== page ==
Data security consultant and research firm the SANS Institute estimates that millions of healthcare IT systems are compromised and fail to meet HIPAA’s network security requirements in its Health Care Cyberthreat Report. The report was developed based on data related to healthcare organizations in the U.S. gathered over a 13 month-period by Norse, a global threat intelligence network that collects data on malicious traffic through its system of sensors that analyze more than 100 TB of traffic daily.
The network recorded malicious traffic coming from healthcare systems to develop the report and the results of the report show that compliance efforts aren’t even close to keeping up with data thieves. Business associates are also proving to be entry points for data vulnerabilities.
HIPAA network security rules require healthcare organizations to protect patient data, and to develop risk analyses to mitigate those threats. The report shows that a large number of healthcare organizations are out of compliance because they have been compromised and are sending malicious traffic.
Malicious events affect all types and sizes of organizations. The report listed the breakdown of the type of organizations that were compromised and the percentage of malicious traffic emanating from them:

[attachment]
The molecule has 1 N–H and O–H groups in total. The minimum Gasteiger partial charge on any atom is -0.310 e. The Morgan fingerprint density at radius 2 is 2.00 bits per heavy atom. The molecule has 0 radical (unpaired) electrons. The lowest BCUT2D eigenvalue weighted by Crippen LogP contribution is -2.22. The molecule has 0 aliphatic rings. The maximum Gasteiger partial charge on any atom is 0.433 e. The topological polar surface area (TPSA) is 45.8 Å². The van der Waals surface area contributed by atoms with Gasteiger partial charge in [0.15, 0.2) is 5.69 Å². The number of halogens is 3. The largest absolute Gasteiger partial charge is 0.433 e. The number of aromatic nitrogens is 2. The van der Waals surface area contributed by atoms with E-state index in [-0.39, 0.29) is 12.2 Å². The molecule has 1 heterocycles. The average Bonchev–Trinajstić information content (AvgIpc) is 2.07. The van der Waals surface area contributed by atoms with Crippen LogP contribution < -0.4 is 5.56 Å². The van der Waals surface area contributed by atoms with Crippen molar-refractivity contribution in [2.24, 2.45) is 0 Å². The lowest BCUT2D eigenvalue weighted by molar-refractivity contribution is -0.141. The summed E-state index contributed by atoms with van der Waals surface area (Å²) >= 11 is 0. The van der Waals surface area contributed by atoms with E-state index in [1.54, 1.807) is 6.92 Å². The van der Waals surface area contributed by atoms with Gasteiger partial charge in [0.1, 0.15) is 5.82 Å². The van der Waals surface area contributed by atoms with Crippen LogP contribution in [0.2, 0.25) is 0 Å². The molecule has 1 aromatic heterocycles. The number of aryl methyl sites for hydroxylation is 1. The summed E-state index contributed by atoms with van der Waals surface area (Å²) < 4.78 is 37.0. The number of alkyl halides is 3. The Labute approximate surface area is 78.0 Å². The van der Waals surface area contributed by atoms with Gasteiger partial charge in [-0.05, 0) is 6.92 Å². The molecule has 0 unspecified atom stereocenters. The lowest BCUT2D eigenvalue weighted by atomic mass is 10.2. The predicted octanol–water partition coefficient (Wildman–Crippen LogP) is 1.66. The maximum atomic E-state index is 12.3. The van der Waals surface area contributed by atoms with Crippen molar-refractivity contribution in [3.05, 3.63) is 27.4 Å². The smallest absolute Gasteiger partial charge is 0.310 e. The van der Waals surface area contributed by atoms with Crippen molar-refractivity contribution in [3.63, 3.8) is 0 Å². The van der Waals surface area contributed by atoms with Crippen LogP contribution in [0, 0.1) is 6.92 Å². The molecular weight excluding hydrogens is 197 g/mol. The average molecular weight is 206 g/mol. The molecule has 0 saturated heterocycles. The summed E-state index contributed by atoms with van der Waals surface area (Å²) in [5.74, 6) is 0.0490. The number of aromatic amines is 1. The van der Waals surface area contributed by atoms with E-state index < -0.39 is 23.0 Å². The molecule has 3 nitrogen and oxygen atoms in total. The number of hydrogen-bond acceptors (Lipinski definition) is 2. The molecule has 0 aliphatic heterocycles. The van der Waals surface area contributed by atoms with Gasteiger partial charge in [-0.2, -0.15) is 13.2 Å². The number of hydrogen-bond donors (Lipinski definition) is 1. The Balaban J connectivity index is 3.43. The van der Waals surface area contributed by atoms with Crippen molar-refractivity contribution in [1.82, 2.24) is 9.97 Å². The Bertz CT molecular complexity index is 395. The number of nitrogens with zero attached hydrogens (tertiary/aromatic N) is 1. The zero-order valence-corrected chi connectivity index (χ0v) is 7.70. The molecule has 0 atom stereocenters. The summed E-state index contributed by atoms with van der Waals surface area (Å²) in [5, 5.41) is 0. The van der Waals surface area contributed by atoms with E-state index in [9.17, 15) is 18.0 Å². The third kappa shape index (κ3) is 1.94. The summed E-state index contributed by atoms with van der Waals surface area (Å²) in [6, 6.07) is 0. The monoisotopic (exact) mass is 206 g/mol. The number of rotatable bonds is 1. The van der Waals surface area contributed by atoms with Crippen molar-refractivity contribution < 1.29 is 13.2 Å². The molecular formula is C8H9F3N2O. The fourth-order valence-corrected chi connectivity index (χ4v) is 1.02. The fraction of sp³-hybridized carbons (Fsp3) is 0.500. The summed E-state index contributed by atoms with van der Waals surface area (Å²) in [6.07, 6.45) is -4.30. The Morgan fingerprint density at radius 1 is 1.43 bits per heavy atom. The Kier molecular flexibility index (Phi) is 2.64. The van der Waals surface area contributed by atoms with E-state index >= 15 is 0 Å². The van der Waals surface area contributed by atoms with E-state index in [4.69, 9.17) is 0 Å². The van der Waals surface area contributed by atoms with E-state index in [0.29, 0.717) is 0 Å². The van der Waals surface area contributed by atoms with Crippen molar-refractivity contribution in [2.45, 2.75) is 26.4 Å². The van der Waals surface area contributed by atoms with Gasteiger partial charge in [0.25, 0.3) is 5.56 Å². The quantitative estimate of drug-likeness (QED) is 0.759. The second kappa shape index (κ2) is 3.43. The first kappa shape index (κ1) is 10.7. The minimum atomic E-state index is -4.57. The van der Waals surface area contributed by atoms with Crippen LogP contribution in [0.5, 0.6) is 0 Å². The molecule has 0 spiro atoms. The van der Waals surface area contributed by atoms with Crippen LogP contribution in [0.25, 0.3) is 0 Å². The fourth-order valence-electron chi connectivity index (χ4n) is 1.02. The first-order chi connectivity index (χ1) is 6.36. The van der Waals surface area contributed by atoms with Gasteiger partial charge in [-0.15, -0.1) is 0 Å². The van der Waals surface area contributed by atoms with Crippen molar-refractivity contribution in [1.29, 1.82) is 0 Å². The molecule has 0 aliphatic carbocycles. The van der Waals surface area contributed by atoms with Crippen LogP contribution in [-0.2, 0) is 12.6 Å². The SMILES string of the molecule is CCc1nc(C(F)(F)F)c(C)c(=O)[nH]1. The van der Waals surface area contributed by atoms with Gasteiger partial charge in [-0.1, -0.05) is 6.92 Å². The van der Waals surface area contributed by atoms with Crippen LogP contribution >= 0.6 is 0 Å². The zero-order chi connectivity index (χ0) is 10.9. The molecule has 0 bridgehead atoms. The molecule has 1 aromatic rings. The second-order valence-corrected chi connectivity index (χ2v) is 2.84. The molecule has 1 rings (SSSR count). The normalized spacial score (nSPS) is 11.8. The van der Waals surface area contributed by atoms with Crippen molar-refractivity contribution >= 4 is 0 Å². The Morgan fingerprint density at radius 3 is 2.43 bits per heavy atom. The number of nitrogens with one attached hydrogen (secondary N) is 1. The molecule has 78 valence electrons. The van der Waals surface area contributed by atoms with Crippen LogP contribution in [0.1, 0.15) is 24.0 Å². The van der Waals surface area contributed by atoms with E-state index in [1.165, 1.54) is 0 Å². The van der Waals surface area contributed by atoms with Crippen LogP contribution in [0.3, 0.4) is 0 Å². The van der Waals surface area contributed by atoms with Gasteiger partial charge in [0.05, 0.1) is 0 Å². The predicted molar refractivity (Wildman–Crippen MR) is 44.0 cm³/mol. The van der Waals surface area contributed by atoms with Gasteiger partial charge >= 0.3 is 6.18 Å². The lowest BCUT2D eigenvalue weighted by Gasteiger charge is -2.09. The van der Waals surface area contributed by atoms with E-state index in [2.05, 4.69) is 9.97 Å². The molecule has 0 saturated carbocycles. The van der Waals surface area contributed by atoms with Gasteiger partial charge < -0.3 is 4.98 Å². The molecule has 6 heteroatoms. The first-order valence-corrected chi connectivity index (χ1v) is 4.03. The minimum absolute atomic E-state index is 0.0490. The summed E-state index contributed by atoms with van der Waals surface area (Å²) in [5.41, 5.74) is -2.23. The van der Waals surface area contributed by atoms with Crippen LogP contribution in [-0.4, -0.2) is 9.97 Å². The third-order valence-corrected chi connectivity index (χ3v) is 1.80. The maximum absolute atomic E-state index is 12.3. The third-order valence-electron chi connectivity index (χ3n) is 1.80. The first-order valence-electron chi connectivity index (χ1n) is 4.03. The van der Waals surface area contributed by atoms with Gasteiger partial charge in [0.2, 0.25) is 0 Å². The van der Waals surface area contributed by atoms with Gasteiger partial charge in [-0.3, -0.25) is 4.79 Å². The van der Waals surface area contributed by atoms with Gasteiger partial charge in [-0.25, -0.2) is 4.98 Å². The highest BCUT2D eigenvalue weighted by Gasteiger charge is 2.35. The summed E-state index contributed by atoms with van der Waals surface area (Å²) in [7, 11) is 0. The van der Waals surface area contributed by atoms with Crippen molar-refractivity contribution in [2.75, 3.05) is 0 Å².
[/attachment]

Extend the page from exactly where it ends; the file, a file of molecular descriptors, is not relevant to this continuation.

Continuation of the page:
- Healthcare providers: 72.0%
- Healthcare business associates: 9.9%
- Other related healthcare entities: 8.5%
- Health plans: 6.1%
- Pharmaceutical: 2.9%
- Healthcare clearinghouses: 0.5%
The report also shows that healthcare networks compromised by malicious data breaches are not restricted to desktops and servers, putting a spotlight on IT systems that support mHealth and bioengineering. Medical devices and applications such as connected medical endpoints, internet-facing personal health data and security systems are also part of the networks sending malicious traffic. According to the SANS report, 65% of malicious events came from network edge systems or devices such as firewalls, routers and VPNs.
The fact that security devices and applications are emitting the most malicious traffic is significantly troubling for healthcare organizations. The report suggests that assessment for system configuration and potential vulnerabilities should be an ongoing process of detection to prevent security breaches, followed by improvement and attestation that the improvements have been made.